Bears face big decisions on several key players

New coaching staff, schemes will determine futures of Cutler, Urlacher, Peppers and others

Most of the players on the Bears roster were acquired by Jerry Angelo to be coached by Lovie Smith. Now that neither is part of the organization anymore, many of those players might not be feeling quite as secure.

The fates of many familiar faces in the locker room will be determined by the man general manager Phil Emery chooses as his head coach and the systems that coach implements.

Here are a dozen key Bears whose futures could be most affected by the changes afoot:

Jay Cutler

There is little doubt Cutler will be the Bears' quarterback in 2013. The issue is whether they will commit to him beyond 2013.

Cutler's contract has one season left at a salary of $8.47 million. Emery has publicly endorsed Cutler, calling him the franchise quarterback the team wants to build around. But he also allowed that the new coach will need to see Cutler the same way.

The Bears might try to extend Cutler's contract this offseason. Doing so would limit what they could do in terms of signing other free agents. They also could decide to let him play out his contract and see how they feel about him after next season.

Determining Cutler's value at this point could be difficult. There has been talk of Cutler being paid like the upper-

echelon quarterbacks in the league, with an average annual salary of $16 million or more. But Cutler's play in 2012 did not justify that kind of contract.

Playing behind a leaky offensive line and throwing to inconsistent receivers other than Brandon Marshall, Cutler finished 20th in the NFL in passer rating (81.3), 21st in completion percentage (58.8), 16th in yards per attempt (6.99) and 26th in yards per game (202). Moreover, he directed an offense that was completely impotent at critical points.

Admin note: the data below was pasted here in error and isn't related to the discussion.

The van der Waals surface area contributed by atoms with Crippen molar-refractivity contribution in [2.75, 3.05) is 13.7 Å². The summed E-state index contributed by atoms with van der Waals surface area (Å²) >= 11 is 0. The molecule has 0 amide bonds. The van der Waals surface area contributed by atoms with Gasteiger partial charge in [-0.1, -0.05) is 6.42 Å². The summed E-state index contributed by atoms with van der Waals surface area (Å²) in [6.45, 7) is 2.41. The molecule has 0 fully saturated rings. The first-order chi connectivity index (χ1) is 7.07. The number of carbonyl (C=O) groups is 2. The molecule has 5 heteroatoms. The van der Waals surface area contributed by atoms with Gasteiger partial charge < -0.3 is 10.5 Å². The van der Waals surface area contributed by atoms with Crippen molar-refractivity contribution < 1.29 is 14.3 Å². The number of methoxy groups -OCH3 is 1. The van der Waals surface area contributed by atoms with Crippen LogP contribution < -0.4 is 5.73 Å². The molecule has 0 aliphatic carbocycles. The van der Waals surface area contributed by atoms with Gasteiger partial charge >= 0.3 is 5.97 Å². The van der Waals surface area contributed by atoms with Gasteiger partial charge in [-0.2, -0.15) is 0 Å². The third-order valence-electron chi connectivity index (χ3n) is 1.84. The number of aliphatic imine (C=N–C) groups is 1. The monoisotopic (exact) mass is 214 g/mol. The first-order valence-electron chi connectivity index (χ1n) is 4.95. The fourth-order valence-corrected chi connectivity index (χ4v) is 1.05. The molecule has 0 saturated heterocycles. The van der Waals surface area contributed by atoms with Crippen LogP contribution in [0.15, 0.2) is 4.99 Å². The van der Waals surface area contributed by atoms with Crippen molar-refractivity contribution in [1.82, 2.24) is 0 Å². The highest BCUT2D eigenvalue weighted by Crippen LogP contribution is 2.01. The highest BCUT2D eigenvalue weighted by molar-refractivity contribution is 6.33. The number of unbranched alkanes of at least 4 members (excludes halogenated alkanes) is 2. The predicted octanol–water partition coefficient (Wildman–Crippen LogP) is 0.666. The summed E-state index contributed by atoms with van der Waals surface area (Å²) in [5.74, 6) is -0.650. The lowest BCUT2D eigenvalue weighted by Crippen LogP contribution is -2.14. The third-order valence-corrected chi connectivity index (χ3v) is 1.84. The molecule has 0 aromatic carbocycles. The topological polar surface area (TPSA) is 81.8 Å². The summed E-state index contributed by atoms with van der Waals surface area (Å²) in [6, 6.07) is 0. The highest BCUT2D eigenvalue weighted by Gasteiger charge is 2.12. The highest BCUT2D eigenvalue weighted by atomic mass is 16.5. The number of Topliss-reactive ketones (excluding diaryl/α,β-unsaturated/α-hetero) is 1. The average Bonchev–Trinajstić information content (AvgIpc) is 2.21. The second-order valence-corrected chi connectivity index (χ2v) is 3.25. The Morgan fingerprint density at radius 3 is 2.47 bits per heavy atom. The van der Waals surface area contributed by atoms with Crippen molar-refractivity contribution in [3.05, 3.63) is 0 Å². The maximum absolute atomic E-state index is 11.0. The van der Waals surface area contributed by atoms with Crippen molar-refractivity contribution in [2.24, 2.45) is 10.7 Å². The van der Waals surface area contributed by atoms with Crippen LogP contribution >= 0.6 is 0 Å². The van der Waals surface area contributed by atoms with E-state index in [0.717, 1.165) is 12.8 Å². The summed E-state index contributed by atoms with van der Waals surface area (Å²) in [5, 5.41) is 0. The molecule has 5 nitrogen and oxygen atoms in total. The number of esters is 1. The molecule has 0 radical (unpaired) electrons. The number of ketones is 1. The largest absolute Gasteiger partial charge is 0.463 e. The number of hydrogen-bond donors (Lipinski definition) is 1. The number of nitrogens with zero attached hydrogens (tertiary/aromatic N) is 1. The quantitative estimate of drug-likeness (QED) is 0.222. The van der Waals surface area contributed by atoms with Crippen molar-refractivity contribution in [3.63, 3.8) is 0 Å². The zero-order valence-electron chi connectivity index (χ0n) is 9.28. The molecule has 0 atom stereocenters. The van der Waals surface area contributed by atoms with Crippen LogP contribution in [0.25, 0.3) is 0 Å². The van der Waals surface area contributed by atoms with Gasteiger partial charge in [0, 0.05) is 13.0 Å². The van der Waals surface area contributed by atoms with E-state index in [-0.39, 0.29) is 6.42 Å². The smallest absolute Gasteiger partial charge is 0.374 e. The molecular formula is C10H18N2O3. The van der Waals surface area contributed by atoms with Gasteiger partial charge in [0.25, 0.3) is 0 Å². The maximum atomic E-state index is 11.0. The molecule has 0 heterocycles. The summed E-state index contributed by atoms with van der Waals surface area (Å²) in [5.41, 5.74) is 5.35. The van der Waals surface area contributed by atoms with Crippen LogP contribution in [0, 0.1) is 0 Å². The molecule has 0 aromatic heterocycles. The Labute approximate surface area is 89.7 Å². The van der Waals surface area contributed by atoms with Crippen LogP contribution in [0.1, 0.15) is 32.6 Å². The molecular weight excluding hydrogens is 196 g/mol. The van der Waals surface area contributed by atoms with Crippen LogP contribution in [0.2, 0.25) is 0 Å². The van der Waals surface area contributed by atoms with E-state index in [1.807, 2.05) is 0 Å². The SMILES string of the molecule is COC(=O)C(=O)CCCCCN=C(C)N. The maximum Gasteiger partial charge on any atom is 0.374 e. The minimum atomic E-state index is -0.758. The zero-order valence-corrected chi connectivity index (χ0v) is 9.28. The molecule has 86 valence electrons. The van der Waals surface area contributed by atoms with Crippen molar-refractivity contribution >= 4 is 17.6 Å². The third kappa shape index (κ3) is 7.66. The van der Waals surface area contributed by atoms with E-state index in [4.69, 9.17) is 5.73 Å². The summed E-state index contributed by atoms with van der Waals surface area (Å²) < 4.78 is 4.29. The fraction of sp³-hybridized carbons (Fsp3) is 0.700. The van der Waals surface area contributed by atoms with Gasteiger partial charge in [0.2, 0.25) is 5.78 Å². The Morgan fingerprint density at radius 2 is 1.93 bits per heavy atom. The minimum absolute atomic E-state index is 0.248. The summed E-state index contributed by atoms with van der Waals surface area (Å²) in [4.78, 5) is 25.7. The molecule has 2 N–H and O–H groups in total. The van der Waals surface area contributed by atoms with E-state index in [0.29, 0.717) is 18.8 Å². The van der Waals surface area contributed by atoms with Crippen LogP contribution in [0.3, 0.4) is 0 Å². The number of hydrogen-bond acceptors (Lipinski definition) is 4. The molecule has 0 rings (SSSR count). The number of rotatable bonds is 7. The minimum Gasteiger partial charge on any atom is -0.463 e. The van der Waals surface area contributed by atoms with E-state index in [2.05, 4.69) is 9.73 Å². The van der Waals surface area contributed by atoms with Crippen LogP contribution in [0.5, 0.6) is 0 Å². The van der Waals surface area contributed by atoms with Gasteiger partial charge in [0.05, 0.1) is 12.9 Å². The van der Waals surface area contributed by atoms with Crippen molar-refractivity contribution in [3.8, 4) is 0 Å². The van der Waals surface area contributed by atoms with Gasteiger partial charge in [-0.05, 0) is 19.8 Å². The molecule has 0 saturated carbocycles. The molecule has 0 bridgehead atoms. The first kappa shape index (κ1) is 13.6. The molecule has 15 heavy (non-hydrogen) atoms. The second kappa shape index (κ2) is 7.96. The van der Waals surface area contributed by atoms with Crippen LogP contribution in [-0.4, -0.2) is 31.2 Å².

Cutler developed a habit of slow starts and strong finishes. He had a passer rating of 55.1 in the first quarter and 114.7 in the fourth, according to STATS. But he was frequently most effective after the defense had given the Bears a comfortable lead and the pressure was off.

Where Cutler has improved is in avoiding losing the game. But on the flip side, Cutler was arguably the primary reason for only one victory all season — the opener against the Colts.

He performed above average by my grading scale in eight of his 15 starts and average or below in seven. He saved his worst performances for the best opponents. His combined passer rating in two games against the Packers and one game against the Texans was 33.8.

Jason Campbell

He signed a one-year deal last offseason and will become a free agent March 12 if the Bears do not re-sign him before then.

Campbell was one of the highest-paid No. 2 quarterbacks in the league this season with a salary of $1.4 million. He started only one game and was awful in the loss to the 49ers. The highlight of the season for Campbell was rallying the Bears to a late touchdown in a December loss at Minnesota.

The Bears might determine they want another style of quarterback as their backup, or they might decide to go with a younger player. Campbell would like a chance to be a starter but is not likely to get one.

Kellen Davis

Emery made it clear he was not pleased with the production at tight end. Anyone who watched the Bears could see Davis struggled in the passing game. He caught only 19 of the 44 passes thrown to him and dropped six.

The Bears will be in the market for a starting tight end to replace Davis, who is due to earn $2.4 million next season. He could be cut before the start of free agency.